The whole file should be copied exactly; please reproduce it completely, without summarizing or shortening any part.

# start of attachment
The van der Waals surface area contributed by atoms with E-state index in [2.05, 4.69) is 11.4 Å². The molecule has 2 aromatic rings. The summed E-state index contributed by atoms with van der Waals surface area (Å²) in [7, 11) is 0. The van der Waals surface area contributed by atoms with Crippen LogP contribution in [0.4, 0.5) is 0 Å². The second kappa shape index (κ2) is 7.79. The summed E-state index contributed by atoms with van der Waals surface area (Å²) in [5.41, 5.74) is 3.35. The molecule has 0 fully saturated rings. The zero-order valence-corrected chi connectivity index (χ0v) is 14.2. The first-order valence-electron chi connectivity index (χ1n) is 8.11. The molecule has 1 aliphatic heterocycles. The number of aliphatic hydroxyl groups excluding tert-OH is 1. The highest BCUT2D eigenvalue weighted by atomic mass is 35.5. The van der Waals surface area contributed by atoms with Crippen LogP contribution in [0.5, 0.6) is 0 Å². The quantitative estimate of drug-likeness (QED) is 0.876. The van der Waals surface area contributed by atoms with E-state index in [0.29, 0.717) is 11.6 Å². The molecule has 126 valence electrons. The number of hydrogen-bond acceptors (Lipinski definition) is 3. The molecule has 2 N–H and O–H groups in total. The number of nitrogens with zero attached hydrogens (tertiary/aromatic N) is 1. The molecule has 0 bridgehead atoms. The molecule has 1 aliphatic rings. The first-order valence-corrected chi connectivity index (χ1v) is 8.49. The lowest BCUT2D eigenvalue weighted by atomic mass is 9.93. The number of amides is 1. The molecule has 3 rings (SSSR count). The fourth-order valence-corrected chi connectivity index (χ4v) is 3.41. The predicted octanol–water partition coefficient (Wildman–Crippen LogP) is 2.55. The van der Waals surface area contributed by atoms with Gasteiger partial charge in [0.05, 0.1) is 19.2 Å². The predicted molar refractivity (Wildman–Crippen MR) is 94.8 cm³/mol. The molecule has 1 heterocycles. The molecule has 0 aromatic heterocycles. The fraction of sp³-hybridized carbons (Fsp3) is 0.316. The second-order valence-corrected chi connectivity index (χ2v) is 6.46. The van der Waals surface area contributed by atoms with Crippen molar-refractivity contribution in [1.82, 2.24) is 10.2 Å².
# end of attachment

The van der Waals surface area contributed by atoms with E-state index in [2.05, 4.69) is 11.4 Å². The molecule has 2 aromatic rings. The summed E-state index contributed by atoms with van der Waals surface area (Å²) in [7, 11) is 0. The van der Waals surface area contributed by atoms with Crippen LogP contribution in [0.4, 0.5) is 0 Å². The second kappa shape index (κ2) is 7.79. The summed E-state index contributed by atoms with van der Waals surface area (Å²) in [5.41, 5.74) is 3.35. The molecule has 0 fully saturated rings. The zero-order valence-corrected chi connectivity index (χ0v) is 14.2. The first-order valence-electron chi connectivity index (χ1n) is 8.11. The molecule has 1 aliphatic heterocycles. The number of aliphatic hydroxyl groups excluding tert-OH is 1. The highest BCUT2D eigenvalue weighted by atomic mass is 35.5. The van der Waals surface area contributed by atoms with Crippen LogP contribution in [0.5, 0.6) is 0 Å². The quantitative estimate of drug-likeness (QED) is 0.876. The van der Waals surface area contributed by atoms with E-state index in [0.29, 0.717) is 11.6 Å². The molecule has 126 valence electrons. The number of hydrogen-bond acceptors (Lipinski definition) is 3. The molecule has 2 N–H and O–H groups in total. The number of nitrogens with zero attached hydrogens (tertiary/aromatic N) is 1. The molecule has 0 bridgehead atoms. The molecule has 1 aliphatic rings. The first-order valence-corrected chi connectivity index (χ1v) is 8.49. The lowest BCUT2D eigenvalue weighted by atomic mass is 9.93. The number of amides is 1. The molecule has 3 rings (SSSR count). The fourth-order valence-corrected chi connectivity index (χ4v) is 3.41. The predicted octanol–water partition coefficient (Wildman–Crippen LogP) is 2.55. The van der Waals surface area contributed by atoms with Gasteiger partial charge in [0.05, 0.1) is 19.2 Å². The predicted molar refractivity (Wildman–Crippen MR) is 94.8 cm³/mol. The molecule has 1 heterocycles. The molecule has 0 aromatic heterocycles. The fraction of sp³-hybridized carbons (Fsp3) is 0.316. The second-order valence-corrected chi connectivity index (χ2v) is 6.46. The van der Waals surface area contributed by atoms with Crippen molar-refractivity contribution in [1.82, 2.24) is 10.2 Å².